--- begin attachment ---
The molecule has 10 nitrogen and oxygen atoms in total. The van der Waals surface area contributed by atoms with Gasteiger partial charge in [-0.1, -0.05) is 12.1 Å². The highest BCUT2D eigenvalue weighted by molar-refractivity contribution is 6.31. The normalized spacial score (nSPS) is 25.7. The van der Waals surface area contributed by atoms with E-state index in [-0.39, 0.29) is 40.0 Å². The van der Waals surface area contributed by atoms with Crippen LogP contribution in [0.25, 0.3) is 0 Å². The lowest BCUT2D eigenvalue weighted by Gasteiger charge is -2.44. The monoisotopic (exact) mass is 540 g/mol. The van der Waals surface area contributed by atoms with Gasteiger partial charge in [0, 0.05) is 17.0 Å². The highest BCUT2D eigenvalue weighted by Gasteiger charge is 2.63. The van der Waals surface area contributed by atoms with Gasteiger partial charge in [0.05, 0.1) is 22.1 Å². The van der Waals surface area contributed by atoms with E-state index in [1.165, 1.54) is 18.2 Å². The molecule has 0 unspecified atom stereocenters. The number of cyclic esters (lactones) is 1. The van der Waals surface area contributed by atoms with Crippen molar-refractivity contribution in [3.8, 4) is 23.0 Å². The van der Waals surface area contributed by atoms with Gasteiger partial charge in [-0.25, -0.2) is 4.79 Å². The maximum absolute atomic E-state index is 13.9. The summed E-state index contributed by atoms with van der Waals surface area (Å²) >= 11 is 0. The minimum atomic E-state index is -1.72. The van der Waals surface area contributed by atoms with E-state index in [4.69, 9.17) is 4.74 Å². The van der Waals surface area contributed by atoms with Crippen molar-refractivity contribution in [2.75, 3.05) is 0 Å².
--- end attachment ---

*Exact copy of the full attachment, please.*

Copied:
The molecule has 10 nitrogen and oxygen atoms in total. The van der Waals surface area contributed by atoms with Gasteiger partial charge in [-0.1, -0.05) is 12.1 Å². The highest BCUT2D eigenvalue weighted by molar-refractivity contribution is 6.31. The normalized spacial score (nSPS) is 25.7. The van der Waals surface area contributed by atoms with E-state index in [-0.39, 0.29) is 40.0 Å². The van der Waals surface area contributed by atoms with Crippen LogP contribution in [0.25, 0.3) is 0 Å². The lowest BCUT2D eigenvalue weighted by Gasteiger charge is -2.44. The monoisotopic (exact) mass is 540 g/mol. The van der Waals surface area contributed by atoms with Gasteiger partial charge in [0, 0.05) is 17.0 Å². The highest BCUT2D eigenvalue weighted by Gasteiger charge is 2.63. The van der Waals surface area contributed by atoms with Gasteiger partial charge in [0.05, 0.1) is 22.1 Å². The van der Waals surface area contributed by atoms with E-state index in [1.165, 1.54) is 18.2 Å². The molecule has 0 unspecified atom stereocenters. The number of cyclic esters (lactones) is 1. The van der Waals surface area contributed by atoms with Crippen molar-refractivity contribution in [3.8, 4) is 23.0 Å². The van der Waals surface area contributed by atoms with Gasteiger partial charge in [-0.25, -0.2) is 4.79 Å². The maximum absolute atomic E-state index is 13.9. The summed E-state index contributed by atoms with van der Waals surface area (Å²) >= 11 is 0. The minimum atomic E-state index is -1.72. The van der Waals surface area contributed by atoms with E-state index in [4.69, 9.17) is 4.74 Å². The van der Waals surface area contributed by atoms with Crippen molar-refractivity contribution in [2.75, 3.05) is 0 Å².